Elisha Kent Kane

Kane, Elisha Kent


Born Feb. 3, 1820, in Philadelphia; died Feb. 16, 1857, in Havana. American arctic explorer; doctor.

Kane was a member of two expeditions sent in search of J. Franklin and financed by the capitalist H. Grinnell. Kane advanced the hypothesis of the existence of an open polar sea north of Smith Sound, through which he believed the ships of Franklin’s expedition could have passed. The first expedition, undertaken in 1850–51 under the command of E. De Haven, discovered Grinnell Peninsula (the northwestern projection of Devon Island). The second expedition (1853–55), which was commanded by Kane, discovered Kane Basin and Kennedy Channel by advancing by sledge to 80° 40’ N lat., as well as Grinnell Land (a section of the northeastern coast of Ellesmere Island) and Humboldt Glacier and Washington Land (in north-western Greenland). In Kane’s Basin Kane and his companions abandoned their ship and moved by boat to 74° N lat., where they were picked up by a whaleboat. A sea of the Arctic Ocean has been named Kane Basin in honor of Kane.


In Russian translation:
Puteshestviia i otkrytiia 2-i Grinel’skoi ekspeditsii v severnye poliarnye strany dlia otyskaniia sera Dzhona Franklina, sovershennye v 1853, 1854 i 1855 gg. St. Petersburg, 1860.


Arkticheskie pokhody Dzhona Franklina. Leningrad, 1937.
References in periodicals archive ?
of Alberta, Canada, provide a catalog to go with an exhibition held there from May to August 2008 that details 59 books and maps published from 1565 to 1983 by Arctic explorers such as James Cook, George Vancouver, John Franklin, William Edward Parry, George Back, Elisha Kent Kane, and William Gilkerson.
He has received conflicting reports about the nature of the Arctic: Meader found the Arctic magical a pulsating realm of light and life while explorers like Elisha Kent Kane declared it quite simply Horrible
In his generous, insightful review of my book, Race to the Polar Sea: The Heroic Adventures of Elisha Kent Kane, Mark Lovewell poses questions that reflect a serious engagement with the work.
Separate chapters address the various expeditions of Elisha Kent Kane, Isaac Hayes and Charles Hall, Adolphus Greely, Walter Wellman and early Robert Peary, and later Peary and Frederick Cook.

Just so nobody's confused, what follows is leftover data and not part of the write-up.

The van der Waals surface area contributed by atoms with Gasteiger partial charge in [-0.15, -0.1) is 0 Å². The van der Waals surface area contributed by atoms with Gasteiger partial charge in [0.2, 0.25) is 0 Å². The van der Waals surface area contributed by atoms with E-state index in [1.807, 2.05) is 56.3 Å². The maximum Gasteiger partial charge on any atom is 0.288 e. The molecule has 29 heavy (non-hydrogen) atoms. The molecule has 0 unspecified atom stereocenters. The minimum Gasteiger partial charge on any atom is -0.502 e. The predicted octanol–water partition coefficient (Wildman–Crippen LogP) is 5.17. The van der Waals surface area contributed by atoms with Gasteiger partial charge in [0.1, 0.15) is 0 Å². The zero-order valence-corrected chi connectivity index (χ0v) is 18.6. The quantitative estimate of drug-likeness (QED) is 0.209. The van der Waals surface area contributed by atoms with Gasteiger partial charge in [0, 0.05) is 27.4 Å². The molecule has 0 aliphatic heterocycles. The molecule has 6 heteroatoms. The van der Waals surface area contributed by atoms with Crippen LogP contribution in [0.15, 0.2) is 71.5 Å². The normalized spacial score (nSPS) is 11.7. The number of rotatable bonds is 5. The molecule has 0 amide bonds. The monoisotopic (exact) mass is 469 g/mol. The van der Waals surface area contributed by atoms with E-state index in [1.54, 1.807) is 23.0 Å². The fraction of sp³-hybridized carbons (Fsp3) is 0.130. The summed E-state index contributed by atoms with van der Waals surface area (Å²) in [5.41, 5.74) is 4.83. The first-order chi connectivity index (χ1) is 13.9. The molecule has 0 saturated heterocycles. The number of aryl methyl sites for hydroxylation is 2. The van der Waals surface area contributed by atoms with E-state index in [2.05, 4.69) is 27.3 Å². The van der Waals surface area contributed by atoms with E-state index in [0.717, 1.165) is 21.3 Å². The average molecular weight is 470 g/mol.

Nancy Rubin Stuart's book is the latest, but the previous year saw the publication of Barbara Weisberg's Talking to the Dead: Kate and Maggie Fox and the Rise of Spiritualism and David Chapin's Exploring Other Worlds: Margaret Fox, Elisha Kent Kane, and the Antebellum Culture of Curiosity.
Raising Kane; Elisha Kent Kane and the culture of fame in antebellum America.
Race to the Polar Sea: The Heroic Adventures of Elisha Kent Kane shifts us to more conventional literary territory--the latest instalment in Ken McGoogan's string of exploration biographies, this one again showing his meticulous research, robust prose and keen psychological insight, focused on the American adventurer Elisha Kent Kane.
Born in Philadelphia on 3 February 1820, Elisha Kent Kane died in Havana, Cuba, on 16 February 1857, at the young age of 37.
Malaurie pays tribute to American explorer Elisha Kent Kane, who negotiated "extraordinary agreements" with the Inuit: "After 130 years, the favorable memory that Kane has left among my Eskimo friends is vague, certainly, but tenacious.
He was president of the Early Sites Foundation and was awarded the Elisha Kent Kane Medal of the Geographical Society of Philadelphia for Arctic service.
Chapin claims that Margaret Fox and Elisha Kent Kane both deliberately exploited this vaguely defined "culture of curiosity.
The author has provided the most succinct account yet of these early explorations, covering the fine seamanship of Edward Inglefield, Elisha Kent Kane, Isaac Israel Hayes, Charles Francis Hall, and Sir George Nares.